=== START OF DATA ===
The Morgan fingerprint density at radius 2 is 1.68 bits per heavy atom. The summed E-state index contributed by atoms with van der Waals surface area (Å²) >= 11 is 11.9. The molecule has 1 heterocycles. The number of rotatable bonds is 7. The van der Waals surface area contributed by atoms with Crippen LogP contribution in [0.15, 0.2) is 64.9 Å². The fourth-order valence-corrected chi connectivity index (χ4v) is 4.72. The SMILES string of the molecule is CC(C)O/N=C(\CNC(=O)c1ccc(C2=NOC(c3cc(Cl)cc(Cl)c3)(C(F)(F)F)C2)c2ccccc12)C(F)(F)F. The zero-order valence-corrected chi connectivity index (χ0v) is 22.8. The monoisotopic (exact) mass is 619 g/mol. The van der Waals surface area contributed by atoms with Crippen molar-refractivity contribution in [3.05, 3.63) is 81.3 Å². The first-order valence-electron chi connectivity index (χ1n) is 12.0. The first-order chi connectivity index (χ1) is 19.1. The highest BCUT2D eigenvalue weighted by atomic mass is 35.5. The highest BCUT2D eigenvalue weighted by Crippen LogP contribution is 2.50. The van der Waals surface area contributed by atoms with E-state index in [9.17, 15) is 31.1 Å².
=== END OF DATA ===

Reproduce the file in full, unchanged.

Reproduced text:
The Morgan fingerprint density at radius 2 is 1.68 bits per heavy atom. The summed E-state index contributed by atoms with van der Waals surface area (Å²) >= 11 is 11.9. The molecule has 1 heterocycles. The number of rotatable bonds is 7. The van der Waals surface area contributed by atoms with Crippen LogP contribution in [0.15, 0.2) is 64.9 Å². The fourth-order valence-corrected chi connectivity index (χ4v) is 4.72. The SMILES string of the molecule is CC(C)O/N=C(\CNC(=O)c1ccc(C2=NOC(c3cc(Cl)cc(Cl)c3)(C(F)(F)F)C2)c2ccccc12)C(F)(F)F. The zero-order valence-corrected chi connectivity index (χ0v) is 22.8. The monoisotopic (exact) mass is 619 g/mol. The van der Waals surface area contributed by atoms with Crippen molar-refractivity contribution in [3.05, 3.63) is 81.3 Å². The first-order valence-electron chi connectivity index (χ1n) is 12.0. The first-order chi connectivity index (χ1) is 19.1. The highest BCUT2D eigenvalue weighted by atomic mass is 35.5. The highest BCUT2D eigenvalue weighted by Crippen LogP contribution is 2.50. The van der Waals surface area contributed by atoms with E-state index in [9.17, 15) is 31.1 Å².